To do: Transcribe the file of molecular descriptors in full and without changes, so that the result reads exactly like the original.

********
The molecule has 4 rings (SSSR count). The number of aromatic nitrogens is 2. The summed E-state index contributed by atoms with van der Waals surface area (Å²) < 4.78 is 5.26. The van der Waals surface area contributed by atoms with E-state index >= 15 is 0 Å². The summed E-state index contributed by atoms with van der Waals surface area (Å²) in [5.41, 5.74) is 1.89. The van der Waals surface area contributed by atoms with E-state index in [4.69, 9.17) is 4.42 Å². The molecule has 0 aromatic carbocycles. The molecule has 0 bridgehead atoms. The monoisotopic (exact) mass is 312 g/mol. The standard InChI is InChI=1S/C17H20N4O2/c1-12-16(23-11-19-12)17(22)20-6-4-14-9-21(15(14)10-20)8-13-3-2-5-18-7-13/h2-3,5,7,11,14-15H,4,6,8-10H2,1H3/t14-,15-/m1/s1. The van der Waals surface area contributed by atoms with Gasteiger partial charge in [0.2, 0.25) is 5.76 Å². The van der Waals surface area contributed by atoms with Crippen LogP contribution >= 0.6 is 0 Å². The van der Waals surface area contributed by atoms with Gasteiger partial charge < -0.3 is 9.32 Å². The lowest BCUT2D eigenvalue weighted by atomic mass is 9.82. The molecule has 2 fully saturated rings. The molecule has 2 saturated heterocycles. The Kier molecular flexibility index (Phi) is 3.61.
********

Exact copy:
The molecule has 4 rings (SSSR count). The number of aromatic nitrogens is 2. The summed E-state index contributed by atoms with van der Waals surface area (Å²) < 4.78 is 5.26. The van der Waals surface area contributed by atoms with E-state index >= 15 is 0 Å². The summed E-state index contributed by atoms with van der Waals surface area (Å²) in [5.41, 5.74) is 1.89. The van der Waals surface area contributed by atoms with E-state index in [4.69, 9.17) is 4.42 Å². The molecule has 0 aromatic carbocycles. The molecule has 0 bridgehead atoms. The monoisotopic (exact) mass is 312 g/mol. The standard InChI is InChI=1S/C17H20N4O2/c1-12-16(23-11-19-12)17(22)20-6-4-14-9-21(15(14)10-20)8-13-3-2-5-18-7-13/h2-3,5,7,11,14-15H,4,6,8-10H2,1H3/t14-,15-/m1/s1. The van der Waals surface area contributed by atoms with Gasteiger partial charge in [0.2, 0.25) is 5.76 Å². The van der Waals surface area contributed by atoms with Crippen LogP contribution >= 0.6 is 0 Å². The van der Waals surface area contributed by atoms with Gasteiger partial charge < -0.3 is 9.32 Å². The lowest BCUT2D eigenvalue weighted by atomic mass is 9.82. The molecule has 2 fully saturated rings. The molecule has 2 saturated heterocycles. The Kier molecular flexibility index (Phi) is 3.61.